Another day of pretty damn busy - although I am getting pretty close to catching up on the work work. I also did manage to do the drawing that I mentioned last night, which in this case, was a new Vomit Comic over at Walrus Comix. So go there for content, including my final word on Richard Wright, which I'd originally considered posting here - but, what the heck, I will post it here. Still, there's another few paragraphs explaining the strip (the Wright eulogy just talks about the dedication) and the strip itself.
Meantime, I'm trying to wrestle Excel into giving me a graph on the period of a pendulum swing, and - perhaps more importantly, having gotten that done - calculate the slope for me.
Here's the Wright eulogy - slightly clarified and amended - and don't forget to check the strip.
I guess I've been thinking a lot about music in the last week or so - well, a lot more than usual, which is usually quite a bit in the first place. This is because of the passing last week of Richard Wright, who has been reduced by obituaries to the credit of 'keyboardist and founding member of Pink Floyd.' He was so, so much more, a truly gifted musician whose harmonic language (ha!) was an irreducible part of what made the music of Pink Floyd hum. Roger Waters wrote primarily in a blues or folk song context; David Gilmour excelled at superhuman feats of melodic guitar soloing but had a simple and straightforward approach to composition. It was Rick Wright who brought something larger to the band - big, arching gothic chord structures with one leg in half-remembered jazz and the other in ambient before it even had a name. There's so much to Pink Floyd, a band more than any other that was greater than the sum of their parts, but I can guarantee you that anytime you heard their music and something surprising or unexpected - yet so, so perfect - caught your ear, it was Rick Wright who had written or played it.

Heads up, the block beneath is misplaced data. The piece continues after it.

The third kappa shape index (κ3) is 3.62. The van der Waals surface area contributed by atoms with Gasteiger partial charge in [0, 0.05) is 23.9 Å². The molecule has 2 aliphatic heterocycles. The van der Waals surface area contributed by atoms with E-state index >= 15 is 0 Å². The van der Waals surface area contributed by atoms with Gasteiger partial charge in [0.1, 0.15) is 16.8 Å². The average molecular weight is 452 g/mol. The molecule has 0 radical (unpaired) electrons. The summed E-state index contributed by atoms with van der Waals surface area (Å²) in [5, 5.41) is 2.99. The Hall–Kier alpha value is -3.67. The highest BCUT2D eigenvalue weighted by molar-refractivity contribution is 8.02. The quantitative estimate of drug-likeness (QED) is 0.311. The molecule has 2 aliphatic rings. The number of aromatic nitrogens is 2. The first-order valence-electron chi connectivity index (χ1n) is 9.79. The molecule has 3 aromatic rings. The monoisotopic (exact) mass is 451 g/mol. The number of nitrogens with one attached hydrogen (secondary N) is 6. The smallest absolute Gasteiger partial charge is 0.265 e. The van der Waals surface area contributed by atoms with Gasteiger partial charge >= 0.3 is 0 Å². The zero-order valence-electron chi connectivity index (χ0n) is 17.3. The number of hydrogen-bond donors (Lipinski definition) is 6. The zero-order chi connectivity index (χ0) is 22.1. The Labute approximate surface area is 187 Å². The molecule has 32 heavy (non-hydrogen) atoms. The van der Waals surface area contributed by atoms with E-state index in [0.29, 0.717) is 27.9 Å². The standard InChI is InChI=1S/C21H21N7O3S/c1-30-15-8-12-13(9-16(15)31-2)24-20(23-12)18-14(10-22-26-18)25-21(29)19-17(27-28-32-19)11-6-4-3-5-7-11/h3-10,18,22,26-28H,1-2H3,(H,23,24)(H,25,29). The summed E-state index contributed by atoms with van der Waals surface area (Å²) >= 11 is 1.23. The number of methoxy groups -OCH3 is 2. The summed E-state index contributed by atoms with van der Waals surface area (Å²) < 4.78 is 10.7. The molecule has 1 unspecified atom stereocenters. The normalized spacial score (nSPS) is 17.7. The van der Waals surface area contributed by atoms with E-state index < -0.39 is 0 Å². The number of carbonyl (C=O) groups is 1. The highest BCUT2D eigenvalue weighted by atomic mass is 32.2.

He also wrote a handful of lyrics early in the transitional period of the band that literally make me ache for what might have been had he been able to develop his gift further. While Roger Waters was still writing ambling, trippy lyrics - largely cribbed from Tang Dynasty poetry and William Burroughs about setting the controls for the heart of the sun, Wright was the first Floyd lyricist to write convincingly about alienation and loss, two themes that were taken up by Waters only in the coming decade. In fact, Wright wrote specifically about the alienation he felt in the empty groupie experience of a touring rock musician, something that Waters used ten years on as a hinge upon which to frame much of his portrait of Pink's fraught mental state.
I've written on my own blog about Wright's unique approach to the age of electronic keyboards, but it bears repeating: among all of the keyboard players in prog, or in rock in general, Wright was the only one who grasped that each keyboard was an entirely different instrument, and where other keyboardists attempted to dominate each new machine by imposing their own (usually byzantine) style on it, Wright allowed his playing to change organically with each new addition to his arsenal, all while somehow retaining something at the core that was identifiably and uniquely him. The change in keyboard sounds and style really distinguish each album the early seventies Floyd catalogue. To name an example: Dark Side of the Moon is suffused by Wurlitzer and Hammond comping, adding a further rhythmic element that drives the album and keeps the harmonic structure clearly stated - their timbre also adding much to the overall warmth and fullness of the sound. Then on Wish You Were here, the Wurlitzer and Rhodes are largely gone, replaced by polyphonic and monophonic synthesizers, moving from stately grace and mournful remembrance to the sounds of an insect dystopia, pulsing with menace.
It's with this - and so much more - in mind that I dedicated this strip to him. Maybe music isn't a language, per se, but something about what Wright did and his approach to the keyboards at his disposal spoke to me, and became foundational to my love of and approach to playing and writing music, myself. There is not a note that I have ever played on keys that he wasn't in some way responsible for.
Goodbye, Mr. Wright.